Content Section

The Content section will provide news, quotes and background materials refering to the topic of the EU Constitution. The time-table will give you an overview about the current status concerning the referendums on the Constitution.

 

Please find a summary of some points laid down by the 40 page paper "What the EU constitution does. - A 14-point critical summary." Issued by The National Platform EU Research and Information Centre, Dublin.

1) Provides the constitutional form of a state

The Constitution is not just a matter of "simplifying", "merging" or " tidying up" the existing European treaties, as its advocates pretend. It would be a transformation in the political-legal existence of 25 of Europe's States and of their peoples.

2) Institutional changes made by the EU Constitution

Concerning law-making the Constitution would replace the system of weighted voting by a new "double majority" system of States and populations. In 63 areas unanimity voting would be replaced by the new qualified majority voting. In a EU Commission individual Member States would have no representative for five years (out of every fifteen).

3) The new EU's exclusive and treaty-making powers

The EU would get sole and "exclusive" legal power to decide policy as regards trade tariffs and quotas, monetary policy for the eurozone, competition rules for the internal market, fisheries conservation and trade agreements with other countries. The EU's exclusive power to sign international treaties with other States in these areas would be extended to cover international agreements arising from other Union policies. The Constitution could be expected to deprive Member States of most of their present treatymaking powers.

4) The new EU's shared powers with its member states

In a wide range of government policies power is stated to be “shared” between the EU and its Member States. This is a peculiar kind of sharing, for as the new Union would be constitutionally primary or superior. Thus Article I-12 provides: “The Member States shall exercise their competence to the extent that the Union has not exercised, or has decided to cease exercising, its competence.”

5) The new EU’s supporting, coordinating, complementary powers

The Constitution would give the EU the power to take "supporting, co-ordinating or complementary action" in a further range of vaguely-defined areas including the "protection and improvement of human health", industry, culture, tourism, education, youth, sport, vocational training, civil protection and administrative co-operation.

6) The new EU's foreign policy and military powers

The Constitution would give the new Union the power to "define and implement" a common foreign and security policy which would "cover all areas of foreign policy" and which Member States would be required to "actively and unreservedly support ... in a spirit of loyalty and mutual solidarity". It would impose on Member States a new obligation to "comply with" the Union's actions in foreign policy, in contrast to the existing treaty requirement to "support" these.

7) The new EU's crime, justice and policing powers

The Constitution would open the possibility of movement towards an EU criminal justice system on the continental model, which does not have trial by jury, operates by means of inquisitorial magistrates and permits preventive detention in some countries.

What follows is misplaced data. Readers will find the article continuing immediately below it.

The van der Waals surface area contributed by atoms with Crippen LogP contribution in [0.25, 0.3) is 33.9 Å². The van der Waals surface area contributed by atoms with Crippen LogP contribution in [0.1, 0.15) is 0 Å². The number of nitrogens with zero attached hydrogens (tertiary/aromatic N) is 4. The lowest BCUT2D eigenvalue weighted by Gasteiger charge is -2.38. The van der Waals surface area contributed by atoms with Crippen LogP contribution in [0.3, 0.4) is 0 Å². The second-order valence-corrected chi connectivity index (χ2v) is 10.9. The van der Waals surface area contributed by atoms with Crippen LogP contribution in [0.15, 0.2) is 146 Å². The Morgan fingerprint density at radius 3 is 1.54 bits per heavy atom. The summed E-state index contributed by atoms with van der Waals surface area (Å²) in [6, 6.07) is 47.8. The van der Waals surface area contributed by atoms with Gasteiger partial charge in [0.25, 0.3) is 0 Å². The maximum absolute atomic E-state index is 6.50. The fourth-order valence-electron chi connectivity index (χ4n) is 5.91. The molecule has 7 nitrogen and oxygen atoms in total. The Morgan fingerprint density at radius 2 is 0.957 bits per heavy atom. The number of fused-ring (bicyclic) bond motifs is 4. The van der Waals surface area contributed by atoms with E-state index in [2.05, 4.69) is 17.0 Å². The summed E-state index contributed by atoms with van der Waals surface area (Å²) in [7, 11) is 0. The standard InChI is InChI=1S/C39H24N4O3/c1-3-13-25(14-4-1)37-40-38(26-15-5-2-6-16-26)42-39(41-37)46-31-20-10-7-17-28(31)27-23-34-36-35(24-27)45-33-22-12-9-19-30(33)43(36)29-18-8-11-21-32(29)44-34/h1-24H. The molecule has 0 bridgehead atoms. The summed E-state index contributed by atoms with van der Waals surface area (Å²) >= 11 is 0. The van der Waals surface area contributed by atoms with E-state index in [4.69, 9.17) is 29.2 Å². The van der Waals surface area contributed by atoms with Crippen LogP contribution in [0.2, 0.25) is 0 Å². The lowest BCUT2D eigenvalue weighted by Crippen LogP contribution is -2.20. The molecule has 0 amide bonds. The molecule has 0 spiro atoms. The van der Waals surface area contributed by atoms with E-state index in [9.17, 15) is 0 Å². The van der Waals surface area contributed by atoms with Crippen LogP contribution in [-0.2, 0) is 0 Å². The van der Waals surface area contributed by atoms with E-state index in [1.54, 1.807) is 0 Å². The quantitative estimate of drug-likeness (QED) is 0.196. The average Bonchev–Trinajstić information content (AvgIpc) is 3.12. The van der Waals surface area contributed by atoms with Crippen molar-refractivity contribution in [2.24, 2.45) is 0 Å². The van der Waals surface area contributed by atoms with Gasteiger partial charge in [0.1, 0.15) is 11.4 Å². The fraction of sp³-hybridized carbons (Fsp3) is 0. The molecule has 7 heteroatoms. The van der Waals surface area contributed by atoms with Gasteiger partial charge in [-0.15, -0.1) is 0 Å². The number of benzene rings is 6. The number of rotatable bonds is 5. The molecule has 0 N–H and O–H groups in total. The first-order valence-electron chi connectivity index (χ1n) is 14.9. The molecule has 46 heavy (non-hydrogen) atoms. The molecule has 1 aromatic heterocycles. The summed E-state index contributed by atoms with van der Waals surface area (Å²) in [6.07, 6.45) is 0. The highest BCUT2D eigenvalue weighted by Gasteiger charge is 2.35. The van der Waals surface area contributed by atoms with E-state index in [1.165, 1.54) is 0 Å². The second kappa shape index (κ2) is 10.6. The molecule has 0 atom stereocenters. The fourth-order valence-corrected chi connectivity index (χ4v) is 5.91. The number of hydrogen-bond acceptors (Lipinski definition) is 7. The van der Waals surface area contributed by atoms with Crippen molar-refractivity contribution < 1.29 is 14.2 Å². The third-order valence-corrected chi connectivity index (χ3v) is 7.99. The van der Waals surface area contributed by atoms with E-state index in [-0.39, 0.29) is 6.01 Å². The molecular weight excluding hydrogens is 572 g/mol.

8) The new EU's powers to decide our rights

The Treaty Establishing a Constitution for Europe would give the new Union the power to decide peoples' rights by including the EU's Charter of Fundamental Rights as Part II of the four-part Constitution. This would make the Charter legally binding on Member States and their citizens and would give the EU Court of Justice the power to apply it in particular cases. EU human rights law would override any contrary national law and would have direct effect in all areas of EU law.

9) Setting in stone the EU's current undemocratic structure

The fundamental problem of the EU's lack of democracy would remain. Democracy is government of the people, by the people, for the people. But an EU democracy is impossible because there is no European people or demos that could confer legitimacy and "right authority" on EU law-makers and governors. Nor can a European "demos" or people be artificially created by EU flags and anthems and other symbols of an EU supernation, combined with EU laws foisted on whole countries from above.

10) Making the Euro constitutionally mandatory

Article I-8 provides that "The currency of the Union shall be the euro." This is so even though at present 13 of the 25 Member States still retain their national currencies and the Constitution formally enshrines the legal opt-outs of Britain and Denmark from the single currency. The Constitution refers to non-euro countries as "Member States with a derogation".

11) Establishing an ideological constitution

The Constitution of any normal State lays down the rules and institutional framework for making laws and deciding policies, but it leaves the ideological content of those measures to political debate between political parties of the Left, Right and Centre. The EU Constitution is different in that while it lays down decision-making rules, it also lays down a rigid economic ideology which those rules must implement.


Source: "What the EU constitution does. A 14-point critical summary. Issued by The National Platform EU Research and Information Centre, Dublin, Ireland; affiliated to the European Alliance of EU-critical Movements (TEAM)

  



The National Platform EU Research and Information Centre, Dublin, Ireland is affiliated to the European Alliance of EU-critical Movements (TEAM)




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